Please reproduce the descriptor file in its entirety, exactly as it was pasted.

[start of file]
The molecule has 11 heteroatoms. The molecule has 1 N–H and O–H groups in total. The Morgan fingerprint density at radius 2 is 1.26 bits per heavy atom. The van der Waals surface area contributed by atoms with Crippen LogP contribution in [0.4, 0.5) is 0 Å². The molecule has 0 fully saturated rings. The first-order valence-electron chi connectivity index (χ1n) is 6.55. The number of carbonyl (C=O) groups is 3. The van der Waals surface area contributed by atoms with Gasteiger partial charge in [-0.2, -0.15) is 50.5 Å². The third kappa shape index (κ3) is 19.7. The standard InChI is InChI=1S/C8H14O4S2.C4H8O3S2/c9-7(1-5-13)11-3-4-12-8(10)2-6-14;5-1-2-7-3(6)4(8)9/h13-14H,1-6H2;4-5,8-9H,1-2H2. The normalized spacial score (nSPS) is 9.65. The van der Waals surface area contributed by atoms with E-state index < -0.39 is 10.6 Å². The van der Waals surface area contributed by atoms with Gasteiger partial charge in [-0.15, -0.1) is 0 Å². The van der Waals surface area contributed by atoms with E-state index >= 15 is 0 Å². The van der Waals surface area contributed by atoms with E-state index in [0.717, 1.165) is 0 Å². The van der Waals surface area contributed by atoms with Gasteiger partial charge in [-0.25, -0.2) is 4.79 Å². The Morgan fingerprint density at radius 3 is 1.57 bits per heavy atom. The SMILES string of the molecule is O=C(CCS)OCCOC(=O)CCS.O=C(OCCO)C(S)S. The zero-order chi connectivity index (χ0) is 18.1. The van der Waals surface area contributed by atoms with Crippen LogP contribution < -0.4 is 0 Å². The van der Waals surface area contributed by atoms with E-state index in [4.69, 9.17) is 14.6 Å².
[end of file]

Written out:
The molecule has 11 heteroatoms. The molecule has 1 N–H and O–H groups in total. The Morgan fingerprint density at radius 2 is 1.26 bits per heavy atom. The van der Waals surface area contributed by atoms with Crippen LogP contribution in [0.4, 0.5) is 0 Å². The molecule has 0 fully saturated rings. The first-order valence-electron chi connectivity index (χ1n) is 6.55. The number of carbonyl (C=O) groups is 3. The van der Waals surface area contributed by atoms with Gasteiger partial charge in [-0.2, -0.15) is 50.5 Å². The third kappa shape index (κ3) is 19.7. The standard InChI is InChI=1S/C8H14O4S2.C4H8O3S2/c9-7(1-5-13)11-3-4-12-8(10)2-6-14;5-1-2-7-3(6)4(8)9/h13-14H,1-6H2;4-5,8-9H,1-2H2. The normalized spacial score (nSPS) is 9.65. The van der Waals surface area contributed by atoms with E-state index < -0.39 is 10.6 Å². The van der Waals surface area contributed by atoms with Gasteiger partial charge in [-0.15, -0.1) is 0 Å². The van der Waals surface area contributed by atoms with E-state index >= 15 is 0 Å². The van der Waals surface area contributed by atoms with E-state index in [0.717, 1.165) is 0 Å². The van der Waals surface area contributed by atoms with Gasteiger partial charge in [-0.25, -0.2) is 4.79 Å². The Morgan fingerprint density at radius 3 is 1.57 bits per heavy atom. The SMILES string of the molecule is O=C(CCS)OCCOC(=O)CCS.O=C(OCCO)C(S)S. The zero-order chi connectivity index (χ0) is 18.1. The van der Waals surface area contributed by atoms with Crippen LogP contribution < -0.4 is 0 Å². The van der Waals surface area contributed by atoms with E-state index in [4.69, 9.17) is 14.6 Å².